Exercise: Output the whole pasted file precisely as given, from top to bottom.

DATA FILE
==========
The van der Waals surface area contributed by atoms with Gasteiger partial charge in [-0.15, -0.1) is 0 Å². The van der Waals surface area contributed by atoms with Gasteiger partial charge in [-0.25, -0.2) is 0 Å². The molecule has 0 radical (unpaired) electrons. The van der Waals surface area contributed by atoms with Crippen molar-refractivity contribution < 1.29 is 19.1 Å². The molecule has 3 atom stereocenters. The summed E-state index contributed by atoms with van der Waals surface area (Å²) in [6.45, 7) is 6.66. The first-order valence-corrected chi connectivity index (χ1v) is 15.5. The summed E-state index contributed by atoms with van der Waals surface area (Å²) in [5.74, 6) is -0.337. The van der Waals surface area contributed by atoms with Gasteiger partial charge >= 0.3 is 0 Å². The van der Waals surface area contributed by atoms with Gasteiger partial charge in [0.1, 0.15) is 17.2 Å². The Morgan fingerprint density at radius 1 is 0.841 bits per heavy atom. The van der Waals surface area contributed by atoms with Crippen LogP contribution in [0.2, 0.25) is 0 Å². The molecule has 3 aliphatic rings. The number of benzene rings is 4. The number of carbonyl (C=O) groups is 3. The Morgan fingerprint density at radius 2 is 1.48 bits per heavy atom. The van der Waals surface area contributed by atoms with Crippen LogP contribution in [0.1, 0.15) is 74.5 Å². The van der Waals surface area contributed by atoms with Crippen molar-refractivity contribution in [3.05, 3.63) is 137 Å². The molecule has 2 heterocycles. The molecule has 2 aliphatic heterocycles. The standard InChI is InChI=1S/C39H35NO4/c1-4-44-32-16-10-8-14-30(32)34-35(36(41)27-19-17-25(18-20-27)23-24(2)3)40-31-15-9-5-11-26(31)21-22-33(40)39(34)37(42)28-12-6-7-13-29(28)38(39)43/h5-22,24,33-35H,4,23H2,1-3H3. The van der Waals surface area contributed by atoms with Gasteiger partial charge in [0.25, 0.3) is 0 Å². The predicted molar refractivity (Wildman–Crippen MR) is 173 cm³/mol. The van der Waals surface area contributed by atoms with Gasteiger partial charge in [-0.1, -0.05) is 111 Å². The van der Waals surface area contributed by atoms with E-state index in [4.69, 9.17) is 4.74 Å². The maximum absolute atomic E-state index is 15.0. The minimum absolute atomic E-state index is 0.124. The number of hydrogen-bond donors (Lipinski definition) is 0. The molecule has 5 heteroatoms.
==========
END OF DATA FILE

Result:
The van der Waals surface area contributed by atoms with Gasteiger partial charge in [-0.15, -0.1) is 0 Å². The van der Waals surface area contributed by atoms with Gasteiger partial charge in [-0.25, -0.2) is 0 Å². The molecule has 0 radical (unpaired) electrons. The van der Waals surface area contributed by atoms with Crippen molar-refractivity contribution < 1.29 is 19.1 Å². The molecule has 3 atom stereocenters. The summed E-state index contributed by atoms with van der Waals surface area (Å²) in [6.45, 7) is 6.66. The first-order valence-corrected chi connectivity index (χ1v) is 15.5. The summed E-state index contributed by atoms with van der Waals surface area (Å²) in [5.74, 6) is -0.337. The van der Waals surface area contributed by atoms with Gasteiger partial charge >= 0.3 is 0 Å². The van der Waals surface area contributed by atoms with Gasteiger partial charge in [0.1, 0.15) is 17.2 Å². The Morgan fingerprint density at radius 1 is 0.841 bits per heavy atom. The van der Waals surface area contributed by atoms with Crippen LogP contribution in [0.2, 0.25) is 0 Å². The molecule has 3 aliphatic rings. The number of benzene rings is 4. The number of carbonyl (C=O) groups is 3. The Morgan fingerprint density at radius 2 is 1.48 bits per heavy atom. The van der Waals surface area contributed by atoms with Crippen LogP contribution in [0.1, 0.15) is 74.5 Å². The van der Waals surface area contributed by atoms with Crippen molar-refractivity contribution in [3.05, 3.63) is 137 Å². The molecule has 2 heterocycles. The molecule has 2 aliphatic heterocycles. The standard InChI is InChI=1S/C39H35NO4/c1-4-44-32-16-10-8-14-30(32)34-35(36(41)27-19-17-25(18-20-27)23-24(2)3)40-31-15-9-5-11-26(31)21-22-33(40)39(34)37(42)28-12-6-7-13-29(28)38(39)43/h5-22,24,33-35H,4,23H2,1-3H3. The van der Waals surface area contributed by atoms with Gasteiger partial charge in [0.25, 0.3) is 0 Å². The predicted molar refractivity (Wildman–Crippen MR) is 173 cm³/mol. The van der Waals surface area contributed by atoms with Gasteiger partial charge in [-0.1, -0.05) is 111 Å². The van der Waals surface area contributed by atoms with E-state index in [4.69, 9.17) is 4.74 Å². The maximum absolute atomic E-state index is 15.0. The minimum absolute atomic E-state index is 0.124. The number of hydrogen-bond donors (Lipinski definition) is 0. The molecule has 5 heteroatoms.